In the past week I had two drastically different articles make the front page of Digg, with drastically different results.
The first one resulted in authority link snowballing, the second one did not.
Well, the first article was amazing, the second article was mediocre. The first article was written to attract attention, the second one wasn’t even written to get on Digg (it happened accidentally because a Digg poweruser just decided to submit some random opinion article).
What is authority link snowballing
I’m assuming that everyone knows the concept of snowballing. It’s the idea that a snowball gets bigger and faster the longer it rolls down a hill.
Well, if you’ve ever written a really good article, and it’s gotten a bit of exposure on a really popular blog, then you know what I’m talking about.
First, a major blog or website links to your article. Then, all the smaller blogs who use the bigger blog as a reference, link to both your article and the bigger blog’s article about your article (usually in the form of a Hat Tip or a Via).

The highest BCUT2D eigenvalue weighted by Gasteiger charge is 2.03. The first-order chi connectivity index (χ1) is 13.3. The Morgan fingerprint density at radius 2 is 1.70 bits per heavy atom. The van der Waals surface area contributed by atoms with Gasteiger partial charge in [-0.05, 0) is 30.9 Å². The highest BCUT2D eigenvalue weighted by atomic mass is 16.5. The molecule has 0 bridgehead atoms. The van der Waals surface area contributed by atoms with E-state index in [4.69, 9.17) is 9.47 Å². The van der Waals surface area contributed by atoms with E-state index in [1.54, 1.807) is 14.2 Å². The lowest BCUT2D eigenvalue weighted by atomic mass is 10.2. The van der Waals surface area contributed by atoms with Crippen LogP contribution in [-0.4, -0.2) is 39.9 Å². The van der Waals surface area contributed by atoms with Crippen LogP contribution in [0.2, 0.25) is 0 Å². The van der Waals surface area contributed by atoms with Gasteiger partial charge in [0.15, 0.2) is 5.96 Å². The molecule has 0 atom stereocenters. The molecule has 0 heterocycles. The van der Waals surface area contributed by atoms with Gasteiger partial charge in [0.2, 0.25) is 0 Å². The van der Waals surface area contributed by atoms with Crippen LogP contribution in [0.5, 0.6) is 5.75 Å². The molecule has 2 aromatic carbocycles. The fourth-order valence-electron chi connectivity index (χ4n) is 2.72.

If you monitor this dynamic in real-time with pMetrics you’ll see a cascading effect develop. First the major blogs, then some medium sized blogs who reference the major blogs, then the smaller blogs who reference both the medium sized blogs and the major blogs. Pretty soon you’ve got this sweet set of authority level backlinks.
But getting on the front page of Digg is not enough. Your article has to be good and interesting. And you have to be lucky enough to get picked up by a major news source. It doesn’t happen all the time, but when it does happen, it can be massively rewarding.
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